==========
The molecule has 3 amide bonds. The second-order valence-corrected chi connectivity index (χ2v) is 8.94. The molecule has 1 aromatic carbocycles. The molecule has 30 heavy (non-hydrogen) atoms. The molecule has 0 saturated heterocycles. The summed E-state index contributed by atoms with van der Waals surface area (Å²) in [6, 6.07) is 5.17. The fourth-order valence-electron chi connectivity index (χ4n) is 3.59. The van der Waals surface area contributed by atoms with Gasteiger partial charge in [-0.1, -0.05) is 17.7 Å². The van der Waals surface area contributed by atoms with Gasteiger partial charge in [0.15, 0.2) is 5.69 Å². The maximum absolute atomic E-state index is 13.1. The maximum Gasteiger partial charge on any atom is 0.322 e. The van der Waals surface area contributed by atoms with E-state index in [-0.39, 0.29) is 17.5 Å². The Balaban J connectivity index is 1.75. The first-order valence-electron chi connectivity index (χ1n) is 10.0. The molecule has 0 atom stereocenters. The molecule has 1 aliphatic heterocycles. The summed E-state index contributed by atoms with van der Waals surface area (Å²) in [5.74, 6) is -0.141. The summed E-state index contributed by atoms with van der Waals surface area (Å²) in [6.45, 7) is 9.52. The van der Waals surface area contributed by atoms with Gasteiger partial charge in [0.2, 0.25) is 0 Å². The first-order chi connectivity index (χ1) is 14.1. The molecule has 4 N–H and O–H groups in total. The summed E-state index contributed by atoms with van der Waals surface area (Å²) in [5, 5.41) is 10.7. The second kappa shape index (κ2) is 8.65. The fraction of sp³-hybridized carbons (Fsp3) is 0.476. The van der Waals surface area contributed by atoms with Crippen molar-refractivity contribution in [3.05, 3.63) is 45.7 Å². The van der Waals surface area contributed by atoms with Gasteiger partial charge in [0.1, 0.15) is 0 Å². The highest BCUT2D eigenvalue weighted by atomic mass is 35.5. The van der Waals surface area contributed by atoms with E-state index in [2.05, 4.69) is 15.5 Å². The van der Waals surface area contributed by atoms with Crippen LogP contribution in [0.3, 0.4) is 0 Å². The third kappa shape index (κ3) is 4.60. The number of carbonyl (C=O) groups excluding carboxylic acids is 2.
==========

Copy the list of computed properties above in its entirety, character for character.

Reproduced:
The molecule has 3 amide bonds. The second-order valence-corrected chi connectivity index (χ2v) is 8.94. The molecule has 1 aromatic carbocycles. The molecule has 30 heavy (non-hydrogen) atoms. The molecule has 0 saturated heterocycles. The summed E-state index contributed by atoms with van der Waals surface area (Å²) in [6, 6.07) is 5.17. The fourth-order valence-electron chi connectivity index (χ4n) is 3.59. The van der Waals surface area contributed by atoms with Gasteiger partial charge in [-0.1, -0.05) is 17.7 Å². The van der Waals surface area contributed by atoms with Gasteiger partial charge in [0.15, 0.2) is 5.69 Å². The maximum absolute atomic E-state index is 13.1. The maximum Gasteiger partial charge on any atom is 0.322 e. The van der Waals surface area contributed by atoms with E-state index in [-0.39, 0.29) is 17.5 Å². The Balaban J connectivity index is 1.75. The first-order valence-electron chi connectivity index (χ1n) is 10.0. The molecule has 0 atom stereocenters. The molecule has 1 aliphatic heterocycles. The summed E-state index contributed by atoms with van der Waals surface area (Å²) in [5.74, 6) is -0.141. The summed E-state index contributed by atoms with van der Waals surface area (Å²) in [6.45, 7) is 9.52. The van der Waals surface area contributed by atoms with Gasteiger partial charge in [0.2, 0.25) is 0 Å². The first-order chi connectivity index (χ1) is 14.1. The molecule has 4 N–H and O–H groups in total. The summed E-state index contributed by atoms with van der Waals surface area (Å²) in [5, 5.41) is 10.7. The second kappa shape index (κ2) is 8.65. The fraction of sp³-hybridized carbons (Fsp3) is 0.476. The van der Waals surface area contributed by atoms with Crippen molar-refractivity contribution in [3.05, 3.63) is 45.7 Å². The van der Waals surface area contributed by atoms with Gasteiger partial charge in [0.1, 0.15) is 0 Å². The highest BCUT2D eigenvalue weighted by atomic mass is 35.5. The van der Waals surface area contributed by atoms with E-state index in [2.05, 4.69) is 15.5 Å². The van der Waals surface area contributed by atoms with Crippen LogP contribution in [0.3, 0.4) is 0 Å². The third kappa shape index (κ3) is 4.60. The number of carbonyl (C=O) groups excluding carboxylic acids is 2.